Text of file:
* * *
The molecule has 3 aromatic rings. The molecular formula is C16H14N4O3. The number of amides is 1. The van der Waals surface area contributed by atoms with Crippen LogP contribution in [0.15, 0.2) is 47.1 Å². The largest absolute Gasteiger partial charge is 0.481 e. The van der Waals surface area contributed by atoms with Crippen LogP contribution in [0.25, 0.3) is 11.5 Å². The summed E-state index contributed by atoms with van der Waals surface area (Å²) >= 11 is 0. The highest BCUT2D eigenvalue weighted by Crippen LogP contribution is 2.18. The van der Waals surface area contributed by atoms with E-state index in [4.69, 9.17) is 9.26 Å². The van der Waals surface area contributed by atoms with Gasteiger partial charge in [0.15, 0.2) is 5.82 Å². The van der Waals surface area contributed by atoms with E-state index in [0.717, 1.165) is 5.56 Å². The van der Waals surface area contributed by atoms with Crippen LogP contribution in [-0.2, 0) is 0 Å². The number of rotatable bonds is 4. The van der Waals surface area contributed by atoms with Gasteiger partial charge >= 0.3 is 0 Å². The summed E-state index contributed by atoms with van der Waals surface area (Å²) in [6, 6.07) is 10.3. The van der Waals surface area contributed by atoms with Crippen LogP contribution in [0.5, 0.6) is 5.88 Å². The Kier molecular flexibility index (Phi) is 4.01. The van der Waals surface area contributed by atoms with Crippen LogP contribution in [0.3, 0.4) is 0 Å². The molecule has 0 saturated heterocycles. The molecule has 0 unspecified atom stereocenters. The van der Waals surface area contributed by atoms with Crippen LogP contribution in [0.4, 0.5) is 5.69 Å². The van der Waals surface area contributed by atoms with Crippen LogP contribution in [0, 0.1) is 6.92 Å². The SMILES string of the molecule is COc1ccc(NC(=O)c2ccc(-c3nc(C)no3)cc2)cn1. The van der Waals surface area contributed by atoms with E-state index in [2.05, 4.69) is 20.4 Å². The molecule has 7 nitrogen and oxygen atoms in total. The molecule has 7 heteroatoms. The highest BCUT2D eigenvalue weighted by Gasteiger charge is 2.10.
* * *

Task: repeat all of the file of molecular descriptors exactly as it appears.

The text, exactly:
The molecule has 3 aromatic rings. The molecular formula is C16H14N4O3. The number of amides is 1. The van der Waals surface area contributed by atoms with Crippen LogP contribution in [0.15, 0.2) is 47.1 Å². The largest absolute Gasteiger partial charge is 0.481 e. The van der Waals surface area contributed by atoms with Crippen LogP contribution in [0.25, 0.3) is 11.5 Å². The summed E-state index contributed by atoms with van der Waals surface area (Å²) >= 11 is 0. The highest BCUT2D eigenvalue weighted by Crippen LogP contribution is 2.18. The van der Waals surface area contributed by atoms with E-state index in [4.69, 9.17) is 9.26 Å². The van der Waals surface area contributed by atoms with Gasteiger partial charge in [0.15, 0.2) is 5.82 Å². The van der Waals surface area contributed by atoms with E-state index in [0.717, 1.165) is 5.56 Å². The van der Waals surface area contributed by atoms with Crippen LogP contribution in [-0.2, 0) is 0 Å². The number of rotatable bonds is 4. The van der Waals surface area contributed by atoms with Gasteiger partial charge >= 0.3 is 0 Å². The summed E-state index contributed by atoms with van der Waals surface area (Å²) in [6, 6.07) is 10.3. The van der Waals surface area contributed by atoms with Crippen LogP contribution in [0.5, 0.6) is 5.88 Å². The Kier molecular flexibility index (Phi) is 4.01. The van der Waals surface area contributed by atoms with Crippen LogP contribution in [0.3, 0.4) is 0 Å². The molecule has 0 saturated heterocycles. The molecule has 0 unspecified atom stereocenters. The van der Waals surface area contributed by atoms with Crippen LogP contribution in [0.4, 0.5) is 5.69 Å². The van der Waals surface area contributed by atoms with Crippen LogP contribution in [0, 0.1) is 6.92 Å². The SMILES string of the molecule is COc1ccc(NC(=O)c2ccc(-c3nc(C)no3)cc2)cn1. The van der Waals surface area contributed by atoms with E-state index in [2.05, 4.69) is 20.4 Å². The molecule has 7 nitrogen and oxygen atoms in total. The molecule has 7 heteroatoms. The highest BCUT2D eigenvalue weighted by Gasteiger charge is 2.10.